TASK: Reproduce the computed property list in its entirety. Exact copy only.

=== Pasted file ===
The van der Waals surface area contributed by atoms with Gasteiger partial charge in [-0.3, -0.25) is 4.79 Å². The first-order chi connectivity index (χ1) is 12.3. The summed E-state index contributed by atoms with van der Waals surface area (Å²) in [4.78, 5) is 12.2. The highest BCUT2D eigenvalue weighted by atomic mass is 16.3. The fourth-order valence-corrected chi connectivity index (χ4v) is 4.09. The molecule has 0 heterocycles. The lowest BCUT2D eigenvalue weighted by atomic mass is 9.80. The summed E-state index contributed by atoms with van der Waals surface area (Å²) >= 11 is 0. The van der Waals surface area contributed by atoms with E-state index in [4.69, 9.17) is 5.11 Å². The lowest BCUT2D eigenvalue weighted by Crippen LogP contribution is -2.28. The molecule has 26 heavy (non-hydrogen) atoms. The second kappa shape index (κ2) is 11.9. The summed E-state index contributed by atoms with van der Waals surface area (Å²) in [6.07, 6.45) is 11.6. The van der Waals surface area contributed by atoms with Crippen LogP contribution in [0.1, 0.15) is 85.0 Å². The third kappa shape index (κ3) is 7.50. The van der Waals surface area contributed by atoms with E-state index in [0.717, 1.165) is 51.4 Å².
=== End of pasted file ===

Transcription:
The van der Waals surface area contributed by atoms with Gasteiger partial charge in [-0.3, -0.25) is 4.79 Å². The first-order chi connectivity index (χ1) is 12.3. The summed E-state index contributed by atoms with van der Waals surface area (Å²) in [4.78, 5) is 12.2. The highest BCUT2D eigenvalue weighted by atomic mass is 16.3. The fourth-order valence-corrected chi connectivity index (χ4v) is 4.09. The molecule has 0 heterocycles. The lowest BCUT2D eigenvalue weighted by atomic mass is 9.80. The summed E-state index contributed by atoms with van der Waals surface area (Å²) >= 11 is 0. The van der Waals surface area contributed by atoms with E-state index in [4.69, 9.17) is 5.11 Å². The lowest BCUT2D eigenvalue weighted by Crippen LogP contribution is -2.28. The molecule has 26 heavy (non-hydrogen) atoms. The second kappa shape index (κ2) is 11.9. The summed E-state index contributed by atoms with van der Waals surface area (Å²) in [6.07, 6.45) is 11.6. The van der Waals surface area contributed by atoms with Crippen LogP contribution in [0.1, 0.15) is 85.0 Å². The third kappa shape index (κ3) is 7.50. The van der Waals surface area contributed by atoms with E-state index in [0.717, 1.165) is 51.4 Å².